What would you say to people who want to get in to action sports, but think they might not fit in?
"Just stop thinking that way. There is no place where someone couldn't fit in, there is just too little desire and too much fear. "
 Lucy: “This photo was taken at a surf spot near Edava – a fishing village in south west Kerala, India.  The beach is a really busy, working beach where about 50 fishermen haul in their brightly decorated boats every morning after a night of fishing. I often surfed here early morning when the morning light was breathtakingly beautiful – it felt like I was surfing in a painting.  From the water – which was glassy and calm in between sets and reflected the blues, pinks and peaches from the sky – I’d look back to the beach where all the multicoloured boats were lined up on the sand banks, facing the sea.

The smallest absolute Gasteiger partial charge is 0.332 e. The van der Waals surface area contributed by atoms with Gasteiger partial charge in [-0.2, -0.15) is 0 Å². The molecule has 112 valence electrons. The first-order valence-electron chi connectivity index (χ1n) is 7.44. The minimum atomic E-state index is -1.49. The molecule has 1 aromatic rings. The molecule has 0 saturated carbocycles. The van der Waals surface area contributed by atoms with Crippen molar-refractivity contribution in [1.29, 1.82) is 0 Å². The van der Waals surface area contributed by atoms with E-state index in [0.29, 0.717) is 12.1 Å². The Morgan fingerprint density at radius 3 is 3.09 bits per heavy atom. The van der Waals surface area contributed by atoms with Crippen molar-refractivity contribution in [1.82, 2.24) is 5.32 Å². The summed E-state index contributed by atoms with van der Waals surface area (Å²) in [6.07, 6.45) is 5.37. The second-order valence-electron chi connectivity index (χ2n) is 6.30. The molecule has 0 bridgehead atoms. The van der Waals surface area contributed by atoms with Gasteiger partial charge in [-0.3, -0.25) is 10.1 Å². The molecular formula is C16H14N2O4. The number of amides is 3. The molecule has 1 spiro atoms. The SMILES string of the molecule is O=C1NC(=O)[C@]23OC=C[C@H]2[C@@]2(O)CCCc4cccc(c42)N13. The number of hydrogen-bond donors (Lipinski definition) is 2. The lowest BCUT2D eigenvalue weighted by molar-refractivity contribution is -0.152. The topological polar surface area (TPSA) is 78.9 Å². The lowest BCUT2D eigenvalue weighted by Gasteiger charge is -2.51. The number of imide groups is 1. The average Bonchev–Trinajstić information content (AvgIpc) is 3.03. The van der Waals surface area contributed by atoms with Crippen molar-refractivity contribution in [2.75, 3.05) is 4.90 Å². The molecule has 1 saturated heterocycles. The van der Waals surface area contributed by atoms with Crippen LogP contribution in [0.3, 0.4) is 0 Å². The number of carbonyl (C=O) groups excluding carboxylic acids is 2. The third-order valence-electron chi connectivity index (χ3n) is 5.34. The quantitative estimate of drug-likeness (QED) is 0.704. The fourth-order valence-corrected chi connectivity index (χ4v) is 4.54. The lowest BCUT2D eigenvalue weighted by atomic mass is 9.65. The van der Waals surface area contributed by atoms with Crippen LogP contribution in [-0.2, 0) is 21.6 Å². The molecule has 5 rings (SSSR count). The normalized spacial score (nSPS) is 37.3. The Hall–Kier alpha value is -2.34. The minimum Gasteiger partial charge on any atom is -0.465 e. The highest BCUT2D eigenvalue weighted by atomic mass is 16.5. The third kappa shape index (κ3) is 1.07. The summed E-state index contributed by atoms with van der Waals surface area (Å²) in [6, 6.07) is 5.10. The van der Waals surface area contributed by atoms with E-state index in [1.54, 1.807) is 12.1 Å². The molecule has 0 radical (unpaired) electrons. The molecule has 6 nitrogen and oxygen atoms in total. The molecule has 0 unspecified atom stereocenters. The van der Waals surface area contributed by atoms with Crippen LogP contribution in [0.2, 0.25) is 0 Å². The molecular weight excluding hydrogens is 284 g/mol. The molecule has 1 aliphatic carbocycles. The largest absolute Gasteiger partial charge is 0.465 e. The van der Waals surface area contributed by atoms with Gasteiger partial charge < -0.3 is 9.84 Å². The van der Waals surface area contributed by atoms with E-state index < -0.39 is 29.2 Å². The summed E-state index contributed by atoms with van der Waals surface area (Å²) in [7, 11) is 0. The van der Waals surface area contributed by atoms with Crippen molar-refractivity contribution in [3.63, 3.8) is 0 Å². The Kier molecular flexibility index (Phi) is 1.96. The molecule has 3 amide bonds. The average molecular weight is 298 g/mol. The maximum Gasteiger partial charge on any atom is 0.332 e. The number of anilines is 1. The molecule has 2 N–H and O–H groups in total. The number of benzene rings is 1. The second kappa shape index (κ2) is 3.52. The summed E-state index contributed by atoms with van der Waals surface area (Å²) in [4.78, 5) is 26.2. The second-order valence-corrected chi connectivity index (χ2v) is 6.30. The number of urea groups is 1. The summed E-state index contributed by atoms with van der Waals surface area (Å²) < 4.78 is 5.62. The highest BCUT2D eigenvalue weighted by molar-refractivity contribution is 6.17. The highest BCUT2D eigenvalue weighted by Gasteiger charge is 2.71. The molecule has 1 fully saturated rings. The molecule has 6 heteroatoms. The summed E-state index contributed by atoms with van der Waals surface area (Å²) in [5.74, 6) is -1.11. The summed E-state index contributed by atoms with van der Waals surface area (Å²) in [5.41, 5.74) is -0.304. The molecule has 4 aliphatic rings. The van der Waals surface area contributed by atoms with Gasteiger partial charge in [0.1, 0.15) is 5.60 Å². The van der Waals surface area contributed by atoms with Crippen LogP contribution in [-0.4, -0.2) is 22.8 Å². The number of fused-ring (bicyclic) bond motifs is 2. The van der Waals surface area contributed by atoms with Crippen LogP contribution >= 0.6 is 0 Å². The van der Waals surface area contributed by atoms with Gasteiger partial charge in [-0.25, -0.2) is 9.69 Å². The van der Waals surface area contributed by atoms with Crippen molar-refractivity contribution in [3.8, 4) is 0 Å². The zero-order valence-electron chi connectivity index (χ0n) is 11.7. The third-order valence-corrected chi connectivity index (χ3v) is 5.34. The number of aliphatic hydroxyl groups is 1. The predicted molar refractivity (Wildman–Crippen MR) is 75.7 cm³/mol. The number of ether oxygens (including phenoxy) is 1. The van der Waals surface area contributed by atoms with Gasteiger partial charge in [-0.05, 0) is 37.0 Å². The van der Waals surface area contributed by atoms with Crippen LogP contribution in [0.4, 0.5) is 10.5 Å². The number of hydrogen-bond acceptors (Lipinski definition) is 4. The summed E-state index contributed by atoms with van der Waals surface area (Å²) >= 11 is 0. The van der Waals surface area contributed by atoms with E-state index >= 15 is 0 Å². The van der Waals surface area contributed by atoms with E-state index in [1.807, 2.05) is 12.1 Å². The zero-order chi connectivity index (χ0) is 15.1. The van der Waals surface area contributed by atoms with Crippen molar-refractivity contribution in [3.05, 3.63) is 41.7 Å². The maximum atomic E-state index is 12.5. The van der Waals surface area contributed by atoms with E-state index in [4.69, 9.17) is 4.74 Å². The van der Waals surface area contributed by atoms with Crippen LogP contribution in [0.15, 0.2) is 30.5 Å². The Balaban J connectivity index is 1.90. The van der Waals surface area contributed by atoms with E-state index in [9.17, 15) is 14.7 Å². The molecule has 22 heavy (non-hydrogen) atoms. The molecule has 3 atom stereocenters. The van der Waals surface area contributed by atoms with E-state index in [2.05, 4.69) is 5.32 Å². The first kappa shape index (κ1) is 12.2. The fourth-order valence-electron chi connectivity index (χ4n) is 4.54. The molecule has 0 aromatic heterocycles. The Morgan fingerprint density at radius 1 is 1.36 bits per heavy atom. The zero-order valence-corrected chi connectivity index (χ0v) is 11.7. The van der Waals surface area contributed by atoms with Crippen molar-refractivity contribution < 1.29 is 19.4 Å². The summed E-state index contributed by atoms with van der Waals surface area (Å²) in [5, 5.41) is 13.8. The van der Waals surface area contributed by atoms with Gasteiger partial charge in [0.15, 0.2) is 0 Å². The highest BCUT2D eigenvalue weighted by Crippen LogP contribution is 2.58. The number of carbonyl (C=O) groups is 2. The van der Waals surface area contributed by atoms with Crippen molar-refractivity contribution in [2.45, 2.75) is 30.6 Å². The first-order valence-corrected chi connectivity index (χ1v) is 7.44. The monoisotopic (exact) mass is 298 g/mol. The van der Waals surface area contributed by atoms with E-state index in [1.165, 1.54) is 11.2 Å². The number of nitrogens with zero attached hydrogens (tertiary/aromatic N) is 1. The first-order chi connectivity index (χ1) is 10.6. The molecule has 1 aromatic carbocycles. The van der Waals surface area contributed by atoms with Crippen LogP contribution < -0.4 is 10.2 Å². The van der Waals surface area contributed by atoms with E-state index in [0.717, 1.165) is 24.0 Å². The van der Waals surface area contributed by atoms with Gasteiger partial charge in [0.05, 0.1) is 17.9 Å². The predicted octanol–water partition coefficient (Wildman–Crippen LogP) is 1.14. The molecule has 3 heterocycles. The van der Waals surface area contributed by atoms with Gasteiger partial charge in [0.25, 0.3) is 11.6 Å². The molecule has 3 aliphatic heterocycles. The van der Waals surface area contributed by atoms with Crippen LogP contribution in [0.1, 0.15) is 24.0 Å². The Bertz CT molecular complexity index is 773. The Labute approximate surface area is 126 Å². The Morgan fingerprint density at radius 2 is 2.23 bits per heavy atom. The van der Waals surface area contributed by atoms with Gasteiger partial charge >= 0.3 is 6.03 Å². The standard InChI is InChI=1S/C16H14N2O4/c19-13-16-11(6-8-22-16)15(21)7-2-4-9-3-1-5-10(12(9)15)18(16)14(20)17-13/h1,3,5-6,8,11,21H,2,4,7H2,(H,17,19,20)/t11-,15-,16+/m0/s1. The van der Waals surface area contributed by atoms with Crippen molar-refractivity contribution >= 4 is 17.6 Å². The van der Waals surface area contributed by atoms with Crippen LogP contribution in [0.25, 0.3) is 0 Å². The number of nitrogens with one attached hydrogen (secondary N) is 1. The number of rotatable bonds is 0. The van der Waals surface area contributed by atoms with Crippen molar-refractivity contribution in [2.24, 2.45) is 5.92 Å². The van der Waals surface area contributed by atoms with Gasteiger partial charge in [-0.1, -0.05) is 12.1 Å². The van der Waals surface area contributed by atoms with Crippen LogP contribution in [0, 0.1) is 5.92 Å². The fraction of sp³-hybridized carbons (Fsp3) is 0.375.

As the sun came up there was always a buzz of activity as the fishermen teamed up to pull in the long boats with two strong ropes, but by midmorning the beach would become calmer and the men who were left would settle on the sand to either patiently untangle and repair their nets or to start another round of cards.
I owe a lot to this wave and to the people I surfed with, and my really surfing improved over the time I spent here.  This photo really captures the colours and movement of the water and it takes me back to India every time I see it.”





Lucy Foster Perkins,

Lucy is a world renowned yoga teacher who travels the planet to teach surfers about yoga, which helps them improve their technique, strength, flexibility and body awareness.  
Originally from the UK (from Oxford, which is nowhere near the sea) Lucy worked in London and Austria as a dancer, before switching to her current career. She now lives what many would consider their dream-life, traveling the world to teach yoga, mostly to surfers, while also exploring different countries through surf and Culture.